As I sat down to watch last night's Scandal season finale, consumed by Joe Morton's decade's-long personal quest to be the bane of human civilization, I anxiously awaited the start of one of my favorite (and most dependable) weekly rituals. True to form, it began on time and didn't disappoint.

People (and by "people" I mean "Black women") began their weekly ritual of watching, talking, and tweeting about Scandal. Other people (and by "other people" I mean "Black men") began their weekly ritual of snidely watching, talking, and tweeting about Black women watching, talking, and tweeting about Scandal.

(Yes, I'm aware that Black women aren't the only people who watch Scandal, that there are millions of Black women who don't watch Scandal, and that most Black men aren't part of the chorus of criticism. Just…relax and keep reading.)

As usual, the source of the snideness ran the gamut from the race-related ("Y'all all want White men now, huh? #slavewenchesdontwin") to the bizarre ("How you gonna root for Olivia and shop at Target? #yallhoesneedhaircuts"). If it holds form—and I have no doubt it will—the next few days will see the following:

1. Thousands of blogs, tweets, pics, and status message threads somehow calling out Black women for enjoying Scandal.

2. Half-hearted rebuttals to these blogs, tweets, pics, and status message threads.

3. A repeat of the entire process when Love and Hip-Hop: Atlanta airs Monday. 

Yet, as I was following the ritual last week, charting unique grievances by category in my head—Don't judge. We all have our habits—something dawned on me. As much as Black men fret and fume about Black women becoming completely enraptured by these ridiculously predictable shows featuring unrealistically attractive, insanely wealthy, and completely amoral people making reckless, shrewd, and illogical decision after reckless, shrewd, and illogical decision—basically people they'll never, ever actually meet doing things they'll never, ever actually be able to do—many of these men do the exact same thing…but they just like to call it watching the NBA Playoffs. 

Ah yes. The NBA Playoffs. That reality TV show complete with multi-layered narratives (Will Lebron get his second ring? How much does Timmy have left in the tank?), plot twists (Westbrook down!), fake outs (Derrick Rose is playing! Wait, no he's not? Wait, yes he is! Wait…), antagonists (Hi, NBA ref!) and the slight suspicion that things might be scripted. That soap opera that has grown-ass men huddled around flat screens and iPads everywhere, watching, talking, shrieking, and tweeting about the sartorial choices of rich men living in South Beach, the interracial dating history of closeted Ivy league men with identical twins, and Lebron's hair. That "television event" where men alter their schedules and ignore their girlfriends and wives to passionately watch the trails and tribulations of tattoo and underwear-clad young men. The paradoxical universe where men cheer for men from certain cities, even though neither them nor the men they're cheering for are actually from that city, which means they're kinda, sorta just screaming, sweating, and crying for laundry.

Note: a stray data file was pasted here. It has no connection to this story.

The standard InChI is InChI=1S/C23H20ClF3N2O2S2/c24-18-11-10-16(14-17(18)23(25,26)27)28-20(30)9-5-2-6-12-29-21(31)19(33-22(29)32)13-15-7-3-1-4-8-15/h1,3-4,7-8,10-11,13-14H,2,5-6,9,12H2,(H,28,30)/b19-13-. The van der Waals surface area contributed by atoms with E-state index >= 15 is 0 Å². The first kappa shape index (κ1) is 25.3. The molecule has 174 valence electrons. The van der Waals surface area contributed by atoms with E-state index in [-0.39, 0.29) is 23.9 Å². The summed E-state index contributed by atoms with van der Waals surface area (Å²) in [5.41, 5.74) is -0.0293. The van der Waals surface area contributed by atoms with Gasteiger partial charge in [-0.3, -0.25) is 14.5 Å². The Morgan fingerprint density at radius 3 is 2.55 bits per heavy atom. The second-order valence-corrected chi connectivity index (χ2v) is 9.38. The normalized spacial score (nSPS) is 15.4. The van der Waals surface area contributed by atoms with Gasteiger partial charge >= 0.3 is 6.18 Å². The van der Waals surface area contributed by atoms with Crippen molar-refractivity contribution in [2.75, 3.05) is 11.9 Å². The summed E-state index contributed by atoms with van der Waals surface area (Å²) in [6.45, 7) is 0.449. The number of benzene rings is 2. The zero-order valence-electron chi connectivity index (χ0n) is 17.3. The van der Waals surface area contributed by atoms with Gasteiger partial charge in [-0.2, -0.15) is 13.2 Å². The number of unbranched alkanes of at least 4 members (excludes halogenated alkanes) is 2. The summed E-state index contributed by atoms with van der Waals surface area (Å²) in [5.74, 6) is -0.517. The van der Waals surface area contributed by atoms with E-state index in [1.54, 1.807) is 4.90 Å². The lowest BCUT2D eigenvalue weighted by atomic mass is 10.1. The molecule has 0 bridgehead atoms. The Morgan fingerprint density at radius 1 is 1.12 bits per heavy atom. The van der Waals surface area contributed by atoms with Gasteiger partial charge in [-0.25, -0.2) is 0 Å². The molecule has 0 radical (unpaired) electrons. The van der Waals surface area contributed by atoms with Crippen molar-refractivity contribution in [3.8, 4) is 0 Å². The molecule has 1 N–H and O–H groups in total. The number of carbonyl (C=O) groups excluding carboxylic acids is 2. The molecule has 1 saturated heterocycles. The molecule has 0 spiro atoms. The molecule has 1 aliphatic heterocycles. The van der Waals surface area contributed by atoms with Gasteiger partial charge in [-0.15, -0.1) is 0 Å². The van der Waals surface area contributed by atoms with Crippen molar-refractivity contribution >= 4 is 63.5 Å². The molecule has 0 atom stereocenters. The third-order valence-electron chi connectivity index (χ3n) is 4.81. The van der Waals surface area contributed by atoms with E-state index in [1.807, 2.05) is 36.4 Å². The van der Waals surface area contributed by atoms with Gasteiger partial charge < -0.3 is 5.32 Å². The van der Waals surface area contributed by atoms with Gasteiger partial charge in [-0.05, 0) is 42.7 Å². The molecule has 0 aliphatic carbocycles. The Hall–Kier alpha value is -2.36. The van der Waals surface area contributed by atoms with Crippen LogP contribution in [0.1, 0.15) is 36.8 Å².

And yes, despite referring to "Black men" as "they" instead of "we," I am one of these Black men as well. I've been a part of the chorus critical of Black women for being so invested in Scandal—even devoting 700 words to it despite, at the time, never seeing a minute of it—while personally investing just as much energy watching, following, reading, and tweeting about all things NBA. By my own logic, since I'm a college grad whose favorite players either didn't graduate or just didn't go to college altogether, I'm a hypocrite too. Apparently it is possible to write blog entries with bushels full of planks in your eyes. 

While writing this, my girlfriend walked into our guest bedroom (my de facto office) and asked what I was writing about. After I told her, she laughed and said "Y'all are much, much worse."

"How so?"

"You don't see us rocking any Olivia Pope jerseys or sneakers."